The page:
The Image of Anophthalmus hitleri


Another key principle in Jasmina Cibic’s work is the delegated creation of individual elements of her installations; in this way she is able to enter systems that are not as a rule part of contemporary visual art. The different individual elements in the artist’s “choreography” act to complement each other and together form a multi-layered whole that requires multiple directions of reading. A remarkably beautiful example of collaboration is the element that serves as a kind of connector in the architectural disposition – the wallpaper with the repeated images of the beetle Anophthalmus hitleri. The story behind the image begins with the discovery of the endemic Slovenian beetle, which was first observed by the cave explorer Vladimir Kodrič in Pekel Cave near Celje in 1933; four years later, the entomologist Oskar Scheibel confirmed the discovery of the new species and, as a Nazi supporter, named it Anophthalmus hitleri. On the conceptual level, Cibic associates the endemic species with national architecture and foregrounds the issue of constructing and establishing the mechanisms of national identity through a nation’s icons. On the formal level, however, we have an example of a delegated artwork, since each piece of wallpaper displays more than forty different “variations” of the Anophthalmus hitleri beetle, all made by international entomologists and scientific illustrators.[6] In keeping with the artist’s instructions, the scientists’ representations of the beetle had to be based solely on their experience in the field of entomology and their interpretation of the insect’s Latin name: they were not allowed to look for existing visual or descriptive references. The wallpaper presents an almost encyclopaedic series of depictions of the endemic insect and provides a formal background to the visualization of the issue of ideological models. By reproducing and multiplying ad infinitum images of Anophthalmus hitleri, Cibic seeks to problematize the discourse through a critical treatment of ideologically conditioned themes and their removal or withdrawal upon contact with a new political regime, new structural order, or simply the conscripting of a new authority.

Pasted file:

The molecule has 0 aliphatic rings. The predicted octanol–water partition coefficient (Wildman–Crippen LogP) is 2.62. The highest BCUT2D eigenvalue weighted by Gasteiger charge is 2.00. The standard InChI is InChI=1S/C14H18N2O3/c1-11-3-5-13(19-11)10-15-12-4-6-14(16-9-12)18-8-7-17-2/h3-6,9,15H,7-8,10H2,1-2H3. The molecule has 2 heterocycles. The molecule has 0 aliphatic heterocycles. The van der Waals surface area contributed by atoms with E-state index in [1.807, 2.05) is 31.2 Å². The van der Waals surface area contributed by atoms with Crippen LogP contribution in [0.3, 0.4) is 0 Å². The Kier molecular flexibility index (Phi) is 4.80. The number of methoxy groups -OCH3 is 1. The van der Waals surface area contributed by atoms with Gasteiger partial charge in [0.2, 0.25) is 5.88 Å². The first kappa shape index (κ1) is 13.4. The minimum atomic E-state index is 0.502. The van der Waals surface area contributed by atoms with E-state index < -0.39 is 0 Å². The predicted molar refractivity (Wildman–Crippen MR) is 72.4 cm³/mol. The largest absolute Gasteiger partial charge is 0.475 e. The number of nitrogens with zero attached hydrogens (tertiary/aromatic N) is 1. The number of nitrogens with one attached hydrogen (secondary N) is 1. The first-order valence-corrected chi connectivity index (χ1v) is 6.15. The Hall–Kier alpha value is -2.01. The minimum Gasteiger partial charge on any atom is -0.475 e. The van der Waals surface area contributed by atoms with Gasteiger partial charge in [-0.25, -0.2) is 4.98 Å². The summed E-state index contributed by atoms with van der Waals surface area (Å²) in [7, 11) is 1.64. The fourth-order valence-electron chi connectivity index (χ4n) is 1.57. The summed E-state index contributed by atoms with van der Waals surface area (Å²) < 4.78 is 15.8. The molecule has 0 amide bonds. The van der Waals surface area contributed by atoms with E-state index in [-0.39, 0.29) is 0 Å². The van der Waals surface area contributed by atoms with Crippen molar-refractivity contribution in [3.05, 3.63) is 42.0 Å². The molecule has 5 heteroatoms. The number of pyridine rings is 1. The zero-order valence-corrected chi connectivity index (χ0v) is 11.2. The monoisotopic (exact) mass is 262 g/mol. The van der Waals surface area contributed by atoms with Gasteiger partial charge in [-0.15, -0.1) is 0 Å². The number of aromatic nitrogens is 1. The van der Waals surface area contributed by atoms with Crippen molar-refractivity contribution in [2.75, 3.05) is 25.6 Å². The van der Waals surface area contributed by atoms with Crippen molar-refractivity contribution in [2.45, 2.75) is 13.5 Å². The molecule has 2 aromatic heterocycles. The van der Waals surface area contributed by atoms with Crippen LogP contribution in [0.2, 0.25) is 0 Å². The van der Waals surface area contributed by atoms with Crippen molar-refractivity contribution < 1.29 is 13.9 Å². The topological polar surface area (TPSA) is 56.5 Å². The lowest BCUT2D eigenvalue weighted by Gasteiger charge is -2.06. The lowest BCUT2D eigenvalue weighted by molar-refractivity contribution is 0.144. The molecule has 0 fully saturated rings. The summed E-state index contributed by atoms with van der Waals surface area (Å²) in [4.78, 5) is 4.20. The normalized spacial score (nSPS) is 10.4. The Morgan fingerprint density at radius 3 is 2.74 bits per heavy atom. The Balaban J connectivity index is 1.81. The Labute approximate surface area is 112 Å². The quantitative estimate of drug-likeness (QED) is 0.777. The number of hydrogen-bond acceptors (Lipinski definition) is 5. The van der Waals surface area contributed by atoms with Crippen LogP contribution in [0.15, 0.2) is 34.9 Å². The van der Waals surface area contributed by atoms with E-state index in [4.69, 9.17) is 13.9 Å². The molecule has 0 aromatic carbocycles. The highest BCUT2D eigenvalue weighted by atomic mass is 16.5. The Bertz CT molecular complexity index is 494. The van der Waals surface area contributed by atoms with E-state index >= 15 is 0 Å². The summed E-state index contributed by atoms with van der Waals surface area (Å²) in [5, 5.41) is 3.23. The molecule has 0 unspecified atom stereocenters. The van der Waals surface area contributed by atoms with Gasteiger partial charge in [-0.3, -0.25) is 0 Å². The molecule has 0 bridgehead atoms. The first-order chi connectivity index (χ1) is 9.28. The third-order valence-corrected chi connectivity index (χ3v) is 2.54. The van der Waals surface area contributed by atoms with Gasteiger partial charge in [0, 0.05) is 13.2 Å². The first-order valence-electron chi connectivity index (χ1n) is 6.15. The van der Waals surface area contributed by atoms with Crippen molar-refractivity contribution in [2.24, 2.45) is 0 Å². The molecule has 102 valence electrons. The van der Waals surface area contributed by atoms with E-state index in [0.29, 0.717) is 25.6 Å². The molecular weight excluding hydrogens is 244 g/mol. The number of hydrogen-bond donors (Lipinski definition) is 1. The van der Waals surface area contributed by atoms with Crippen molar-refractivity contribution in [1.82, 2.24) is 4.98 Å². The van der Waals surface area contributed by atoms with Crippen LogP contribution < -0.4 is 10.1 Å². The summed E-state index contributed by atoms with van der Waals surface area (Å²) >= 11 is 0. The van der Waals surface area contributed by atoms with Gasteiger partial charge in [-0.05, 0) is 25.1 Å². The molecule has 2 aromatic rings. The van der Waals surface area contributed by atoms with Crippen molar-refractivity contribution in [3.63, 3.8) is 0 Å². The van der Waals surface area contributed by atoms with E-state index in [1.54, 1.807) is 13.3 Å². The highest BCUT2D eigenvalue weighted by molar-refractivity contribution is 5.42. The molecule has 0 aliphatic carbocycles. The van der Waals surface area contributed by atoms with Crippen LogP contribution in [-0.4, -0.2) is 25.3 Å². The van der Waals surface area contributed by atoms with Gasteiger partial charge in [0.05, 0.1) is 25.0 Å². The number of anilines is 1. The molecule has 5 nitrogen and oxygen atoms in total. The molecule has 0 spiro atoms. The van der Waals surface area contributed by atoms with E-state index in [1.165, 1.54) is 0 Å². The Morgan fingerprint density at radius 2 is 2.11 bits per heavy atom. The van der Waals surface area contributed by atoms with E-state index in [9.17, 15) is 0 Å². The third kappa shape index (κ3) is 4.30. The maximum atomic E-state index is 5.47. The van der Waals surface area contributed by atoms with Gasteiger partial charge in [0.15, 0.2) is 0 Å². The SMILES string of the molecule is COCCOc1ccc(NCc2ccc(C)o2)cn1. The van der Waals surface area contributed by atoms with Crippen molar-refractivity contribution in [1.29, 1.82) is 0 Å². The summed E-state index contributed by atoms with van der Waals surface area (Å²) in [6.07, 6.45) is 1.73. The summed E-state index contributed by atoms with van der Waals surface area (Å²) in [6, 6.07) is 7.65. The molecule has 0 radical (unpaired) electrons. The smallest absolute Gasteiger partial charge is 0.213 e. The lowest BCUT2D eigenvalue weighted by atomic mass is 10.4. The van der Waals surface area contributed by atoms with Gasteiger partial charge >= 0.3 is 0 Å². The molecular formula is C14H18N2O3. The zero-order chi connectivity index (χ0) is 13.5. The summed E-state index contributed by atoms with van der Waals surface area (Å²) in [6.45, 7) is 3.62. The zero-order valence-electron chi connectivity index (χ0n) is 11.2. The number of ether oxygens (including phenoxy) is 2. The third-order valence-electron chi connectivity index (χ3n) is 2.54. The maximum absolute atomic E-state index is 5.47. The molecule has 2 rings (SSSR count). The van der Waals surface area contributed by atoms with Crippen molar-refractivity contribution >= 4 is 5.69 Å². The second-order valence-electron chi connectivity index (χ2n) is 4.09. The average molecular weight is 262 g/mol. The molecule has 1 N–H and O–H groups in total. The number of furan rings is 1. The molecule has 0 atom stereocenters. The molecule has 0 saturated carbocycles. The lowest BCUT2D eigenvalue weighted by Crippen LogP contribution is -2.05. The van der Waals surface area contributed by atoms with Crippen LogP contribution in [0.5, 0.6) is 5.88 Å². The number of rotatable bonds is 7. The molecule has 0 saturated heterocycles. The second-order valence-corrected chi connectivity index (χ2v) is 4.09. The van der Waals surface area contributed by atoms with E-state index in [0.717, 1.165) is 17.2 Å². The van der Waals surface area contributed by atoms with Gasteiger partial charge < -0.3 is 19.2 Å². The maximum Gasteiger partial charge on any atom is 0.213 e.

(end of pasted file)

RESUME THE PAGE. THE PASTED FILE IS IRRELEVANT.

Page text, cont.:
Still Life as Strategy